Aug 4, 2023

How to reduce the file size of any VRM avatar

Quick and easy methods in Blender and Unity to reduce the weight of any VRM avatar


Editing a VRM file is easier than it looks. In this example we will be using Avastars, an OG NFT collection of more than 25,000 unique characters. Thanks to Polygonal Mind and VIPE, we’ve managed to transform these 2D characters into fully functional 3D avatars as VRMs.

Because we wanted to maintain a high quality result, the file size of these avatars exceed 8 MB. This is the avatar file size limit for some virtual worlds. For this reason, you may need to reduce their file size sacrificing some quality, but ensuring its interoperability by allowing its use on many platforms.

Fortunately, the world is not coming to an end: this can be easily achieved by only reducing the size of the textures. In fact, we have some extra good news, because these methods we are about to explain can be used to reduce the weight of any VRM avatar and do not result in a significant change in quality terms.

Let's dive in the process, so take your notes!


To empower the user to customize their VRM, reducing the file size and ensuring compatibility with many more platforms.

Method 1: Blender

Step 1: installing the required software and add-ons

We can use the 3D software Blender to perform a re-compression of the VRM, as well as the necessary plugin.

Here are the links!

To install the Add-on successfully, go to Edit>Preferences>Add-ons>Install and finally click on the checkbox. And you're done!

Step 2: import your VRM in Blender

Once you have it set, in the File tab you will find a new import method thanks to the plugin you have installed.

Click on Import>VRM and select the avatar that you aim to recompress.

Step 3: reduce all the texture maps size to 1024 px

In the shader editor panel, select the image to be reduced, click on Resize and type the new image size (1024 x 1024 px). Do this for all the head and the body texture maps of the VRM!

Step 4: select all the objects and export the VRM

When the images are reduced, select all objects in the scene and export them again as VRM. You can overwrite the one you already have or give it a new name.

Step 5: check the size and make sure it’s below 8 MB

Now it's time to check that everything is OK! Look in the folder where you have exported your VRM avatar and just make sure the file is smaller than 8 MB.

With this last step, we would be finished!

Method 2: Unity

Step 1: installing the required software and plug-ins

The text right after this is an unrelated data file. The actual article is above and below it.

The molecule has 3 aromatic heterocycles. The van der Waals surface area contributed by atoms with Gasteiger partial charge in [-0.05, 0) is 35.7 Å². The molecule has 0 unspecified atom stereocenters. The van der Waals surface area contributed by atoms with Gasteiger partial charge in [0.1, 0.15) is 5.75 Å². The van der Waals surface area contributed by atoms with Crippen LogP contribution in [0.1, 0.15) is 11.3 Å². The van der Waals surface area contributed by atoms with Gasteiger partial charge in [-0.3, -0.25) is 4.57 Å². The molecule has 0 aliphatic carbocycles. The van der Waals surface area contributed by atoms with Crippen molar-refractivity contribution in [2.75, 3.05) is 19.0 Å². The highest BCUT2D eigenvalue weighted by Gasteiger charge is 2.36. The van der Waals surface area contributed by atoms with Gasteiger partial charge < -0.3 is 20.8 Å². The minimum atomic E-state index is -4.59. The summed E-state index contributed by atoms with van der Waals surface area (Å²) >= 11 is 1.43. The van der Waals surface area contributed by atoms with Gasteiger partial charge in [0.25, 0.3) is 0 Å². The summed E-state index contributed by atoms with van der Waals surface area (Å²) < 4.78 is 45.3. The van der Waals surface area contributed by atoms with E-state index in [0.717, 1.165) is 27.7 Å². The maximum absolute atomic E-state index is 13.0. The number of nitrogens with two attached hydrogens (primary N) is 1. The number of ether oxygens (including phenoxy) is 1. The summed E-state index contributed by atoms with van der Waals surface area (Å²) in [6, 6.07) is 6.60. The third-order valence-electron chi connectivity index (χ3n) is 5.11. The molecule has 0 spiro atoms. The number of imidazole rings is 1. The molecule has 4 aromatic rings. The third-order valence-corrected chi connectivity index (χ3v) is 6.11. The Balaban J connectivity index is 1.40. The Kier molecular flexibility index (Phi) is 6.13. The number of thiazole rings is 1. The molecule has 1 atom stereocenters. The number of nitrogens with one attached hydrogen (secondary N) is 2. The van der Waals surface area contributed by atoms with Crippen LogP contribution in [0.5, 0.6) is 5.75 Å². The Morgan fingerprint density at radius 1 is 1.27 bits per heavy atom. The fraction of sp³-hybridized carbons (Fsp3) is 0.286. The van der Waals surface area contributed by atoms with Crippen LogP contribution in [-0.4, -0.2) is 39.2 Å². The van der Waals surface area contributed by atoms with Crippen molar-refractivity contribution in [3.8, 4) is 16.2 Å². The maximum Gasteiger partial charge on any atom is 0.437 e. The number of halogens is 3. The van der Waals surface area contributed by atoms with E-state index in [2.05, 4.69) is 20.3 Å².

For this method the following software and plugins are required:

Note that for this process we will be using Unity VRM Plugin version 0.99.0. If you decide to go with another version, please read through the documentation carefully to avoid any issue during the process of installing!

Step 2: opening your Unity project and import the package

Let's start by creating a new Unity project and importing the Unity VRM Plugin we downloaded in the previous step.

Step 3: file handling

Now, import your VRM character into the project by dragging it into the Project tab in the Unity Editor.

The importing method will decompress the VRM and display all the data from a VRM by folders, including:

  • 📁 Avatar
  • 📁 AvatarDescription
  • 📁 BlendShapes
  • 📁 Materials
  • 📁 Meshes
  • 📁 MetaObject
  • 📁 Textures
  • 📦 VRM Prefab (decompressed assembly)
  • 📃 VRM File (uncompressed)

Drag the VRM prefab into the Hierarchy, this will load the object in the 0,0,0 position of the world origin.

Once loaded, your avatar should look like this:

Step 4: recompressing textures

To recompress the textures, open the Textures folder imported a few steps back. Here everything included in the VRM will show up, from Material data to VRM Metadata.

If you click on a file, the Inspector panel will display its data; there you can read what’s the current compression used and the estimated file size. Avastars, in our case, are generated in 2048 px square quality.

If we aim to do an horizontal increase of compression the best approach is to select all texture files (except the PFP thumbnail) and select a more suitable compression for low-end devices, e.g. 512 px.

Results will show up immediately, so you are able to check the quality output of your re-compression. And of course, rollback if you made a mistake.

2048 px Quality
512 px Quality

As we see, at this distance is very hard to really notice changes on the avatar as the camera is quite far. Doing a detail closeup can display better the changes on texture size, even if they are not truly significant.

2048 px Quality Closeup
512 px Quality Closeup

Step 5: exporting in VRM

Once you have everything ready, select your 3D avatar in the Hierarchy panel and click on the VRM0 tab, selecting Export to VRM 0.x

We are almost finished! Next, choose Export and select a file location for your newest compression export.

We already have our Avastar with all its textures recompressed to 512 px, so its file size will be less than 5 MB. Perfect for any low-end platform or if you want to load several avatars in a single virtual world in real time!

A quick and easy way to reduce our avatars weight for using them on any platform

This method can also be used for any VRM avatar you like. It’s a quick trick for reducing the file size of your character without sacrificing major visual or functional changes, only textures quality. Which in most platforms you won’t notice, especially on those requiring avatars with less than 8 MB.

We hope it has helped you, you can take a look at our blog for more tutorials related to the world of 3D!

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